Sunday, October 25, 2015

Breast Cancer Awareness

As we close out Breast Cancer Awareness Month, I decided to post some reflections and a personal experience.  At first I was reluctant to share this because I don’t want sympathy, and I don’t want anyone staring at my chest when they run into me (ha ha) but the importance of getting checked regularly and consistently outweighs all modesty.  

This past August I made my annual trek to my favorite trip of the year, Houseboat on Lake Mead.  Sitting shotgun with one of my best buds, Jan, we agreed to cut the trip short so we could return home earlier than usual for more parties and events during the Labor Day weekend. 

Skipping details on how I ended up on a mechanical bull that weekend, I ended up in the emergency room with a miniscule tear to a leg ligament.  The nurse assigned to me fussed a bit as she reviewed my medical history – there was no recent record of a mammogram.   I laughed it off and told her I was too busy and that I was headed to a barbecue, with crutches. 

I remember her raising one eyebrow at me and saying, ‘My screen is flashing.  Get off my screen and go downstairs and get a mammogram.  It will take fifteen minutes.’   Like a little bad ass kid who has to go inside while his friends are still playing outside, I stomped as well as I could and headed down to radiology. 

Thirty minutes later I was home free to run the streets for the rest of the weekend.  So when I received a call several days later requesting another mammogram, it didn’t faze me in the least.  There was no medical history of anyone in my family with breast cancer, and besides, I exercised regularly, drank only bottled water, was very conscious of my intake of certain types of meat and occasionally ate like a vegetarian (my mindset).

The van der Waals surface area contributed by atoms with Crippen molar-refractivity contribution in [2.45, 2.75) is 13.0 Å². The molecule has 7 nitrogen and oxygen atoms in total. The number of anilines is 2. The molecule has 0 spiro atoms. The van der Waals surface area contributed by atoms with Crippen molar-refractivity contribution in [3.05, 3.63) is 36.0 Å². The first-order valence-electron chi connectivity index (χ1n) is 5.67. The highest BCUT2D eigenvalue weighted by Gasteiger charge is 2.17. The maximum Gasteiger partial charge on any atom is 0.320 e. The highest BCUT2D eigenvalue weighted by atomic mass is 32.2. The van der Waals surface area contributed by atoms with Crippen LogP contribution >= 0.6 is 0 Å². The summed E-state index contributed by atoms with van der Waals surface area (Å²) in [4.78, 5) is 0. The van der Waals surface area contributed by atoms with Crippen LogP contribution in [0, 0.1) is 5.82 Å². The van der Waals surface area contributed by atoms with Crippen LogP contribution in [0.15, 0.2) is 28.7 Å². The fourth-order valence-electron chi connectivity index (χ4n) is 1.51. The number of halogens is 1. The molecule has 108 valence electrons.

A couple of days later I received another call. “Nothing to worry about,” said the nurse on the other line.  “Just a routine biopsy to check out a couple of abnormal cells.  There’s an 85% chance its nothing – probably just calcium buildup.” 

Now I felt just a tinge of nervousness. I arrived at my appointment and for the first time the possibility began to run through my head that I could be diagnosed.  I shook it off, went in for my procedure and went about my business.

So when I received the call a couple of days later that the abnormal cells were cancer cells, I felt sucker punched and stunned.  I also felt ashamed of myself that I was so na├»ve to think that a clean family history and occasionally vegging out would save me from the C word. 

I was diagnosed with a Stage 0 in situ carcinoma.  That means it was sitting in one place and there was the likelihood that it had not yet spread because it had been detected so early.

Two weeks ago, with a massive amount of prayers circulating (and my direct prayer to God asking for healing) I underwent surgery to remove the cancer cells.  Last week the surgeon informed me that there were no other cancer cells in the surrounding tissue they removed. My prayers and the fervent prayers of the saints were answered.  I may still have to undergo radiation and I’ve got to take meds, but I’m cancer free. I was overwhelmed with the support and love from my daughters, family members and friends and I share this story simply to communicate that it doesn’t matter what your history is, one in ten women are susceptible to breast cancer.

I encourage every female to get regular check-ups.  If you don’t have insurance, Google free mammograms in your area.  Please don’t think that because you are generally healthy, run, jog, ride your bike, ski, white water raft, climb mountains, eat like a vegetarian and have no history that you are not prone.  I mean, you are a super woman, no doubt, but breast cancer does not discriminate.   Get checked out. Annually. Please.



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